[loginf] Certified Programs and Proofs (CPP) 2021: First Call for Papers

Andrei Popescu andrei.h.popescu at gmail.com
Fri Apr 17 00:22:48 CEST 2020

Certified Programs and Proofs (CPP) is an international conference on
practical and theoretical topics in all areas that consider formal
verification and certification as an essential paradigm for their
work. CPP spans areas of computer science, mathematics, logic, and

CPP 2021 (https://popl21.sigplan.org/home/CPP-2021) will be held on
18-19 January 2021 and will be co-located with POPL 2021. CPP 2021 is
sponsored by ACM SIGPLAN, in cooperation with ACM SIGLOG.


* Due to the COVID-19 situation, it is currently uncertain whether CPP
2021 will be a physical conference in Copenhagen, Denmark or a virtual
* The submission deadline is one month earlier than usual.


* Abstract Deadline: 16 September 2020 at 23:59 AoE (UTC-12h)
* Paper Submission Deadline: 22 September 2020 at 23:59 AoE (UTC-12h)
* Notification (tentative): 19 November 2020
* Camera Ready Deadline (tentative): 10 December 2020
* Conference: 18-19 January 2021

Deadlines expire at the end of the day, anywhere on earth. Abstract
and submission deadlines are strict and there will be no extensions.


We welcome submissions in research areas related to formal
certification of programs and proofs. The following is a
non-exhaustive list of topics of interest to CPP:
* certified or certifying programming, compilation, linking, OS
kernels, runtime systems, security monitors, and hardware;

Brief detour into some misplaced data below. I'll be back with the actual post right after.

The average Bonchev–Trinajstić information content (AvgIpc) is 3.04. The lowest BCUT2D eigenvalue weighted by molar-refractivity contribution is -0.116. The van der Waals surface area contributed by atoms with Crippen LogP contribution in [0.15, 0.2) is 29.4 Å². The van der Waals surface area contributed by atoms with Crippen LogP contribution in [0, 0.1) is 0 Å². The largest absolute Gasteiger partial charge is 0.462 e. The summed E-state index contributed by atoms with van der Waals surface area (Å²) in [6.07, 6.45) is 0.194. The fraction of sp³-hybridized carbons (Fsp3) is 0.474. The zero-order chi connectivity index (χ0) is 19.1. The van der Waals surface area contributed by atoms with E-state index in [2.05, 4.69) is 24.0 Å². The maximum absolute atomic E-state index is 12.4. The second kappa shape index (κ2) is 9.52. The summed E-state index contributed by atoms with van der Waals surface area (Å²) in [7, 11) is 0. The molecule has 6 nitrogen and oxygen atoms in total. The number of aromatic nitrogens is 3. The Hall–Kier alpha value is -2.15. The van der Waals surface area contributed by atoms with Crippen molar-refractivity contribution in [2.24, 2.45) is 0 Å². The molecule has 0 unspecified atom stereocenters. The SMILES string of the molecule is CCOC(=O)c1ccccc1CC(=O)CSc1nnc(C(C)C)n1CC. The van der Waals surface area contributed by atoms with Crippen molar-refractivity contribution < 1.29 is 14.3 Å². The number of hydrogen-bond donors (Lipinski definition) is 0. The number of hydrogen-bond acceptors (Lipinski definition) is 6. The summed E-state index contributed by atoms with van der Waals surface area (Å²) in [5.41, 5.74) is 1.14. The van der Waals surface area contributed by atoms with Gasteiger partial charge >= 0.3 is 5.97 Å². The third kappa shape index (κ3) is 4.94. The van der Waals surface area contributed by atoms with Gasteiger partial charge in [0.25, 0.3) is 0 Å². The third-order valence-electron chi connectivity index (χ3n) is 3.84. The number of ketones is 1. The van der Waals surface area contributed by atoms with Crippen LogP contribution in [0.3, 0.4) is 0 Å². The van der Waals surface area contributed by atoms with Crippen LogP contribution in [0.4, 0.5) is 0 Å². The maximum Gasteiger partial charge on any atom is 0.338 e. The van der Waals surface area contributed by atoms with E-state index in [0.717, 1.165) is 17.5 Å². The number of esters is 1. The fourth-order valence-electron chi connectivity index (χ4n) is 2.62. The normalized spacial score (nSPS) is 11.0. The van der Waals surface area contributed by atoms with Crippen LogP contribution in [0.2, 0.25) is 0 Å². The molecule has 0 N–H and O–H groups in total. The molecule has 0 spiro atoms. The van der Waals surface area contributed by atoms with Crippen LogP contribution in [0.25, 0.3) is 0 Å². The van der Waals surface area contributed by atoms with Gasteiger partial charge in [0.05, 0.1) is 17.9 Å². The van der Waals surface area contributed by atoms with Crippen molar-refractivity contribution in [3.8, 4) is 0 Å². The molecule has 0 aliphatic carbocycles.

* certified mathematical libraries and mathematical theorems;
* proof assistants (e.g, ACL2, Agda, Coq, Dafny, F*, HOL4, HOL Light,
Idris, Isabelle, Lean, Mizar, Nuprl, PVS, etc);
* new languages and tools for certified programming;
* program analysis, program verification, and program synthesis;
* program logics, type systems, and semantics for certified code;
* logics for certifying concurrent and distributed systems;
* mechanized metatheory, formalized programming language semantics,
and logical frameworks;
* higher-order logics, dependent type theory, proof theory, logical
systems, separation logics, and logics for security;
* verification of correctness and security properties;
* formally verified blockchains and smart contracts;
* certificates for decision procedures, including linear algebra,
polynomial systems, SAT, SMT, and unification in algebras of interest;
* certificates for semi-decision procedures, including equality,
first-order logic, and higher-order unification;
* certificates for program termination;
* formal models of computation;
* mechanized (un)decidability and computational complexity proofs;
* formally certified methods for induction and coinduction;
* integration of interactive and automated provers;
* logical foundations of proof assistants;
* applications of AI and machine learning to formal certification;
* user interfaces for proof assistants and theorem provers;
* teaching mathematics and computer science with proof assistants.


Prior to the paper submission deadline, the authors should upload
their anonymized paper in PDF format through the HotCRP system at


The submissions must be written in English and provide sufficient
detail to allow the program committee to assess the merits of the
contribution. They must be formatted following the ACM SIGPLAN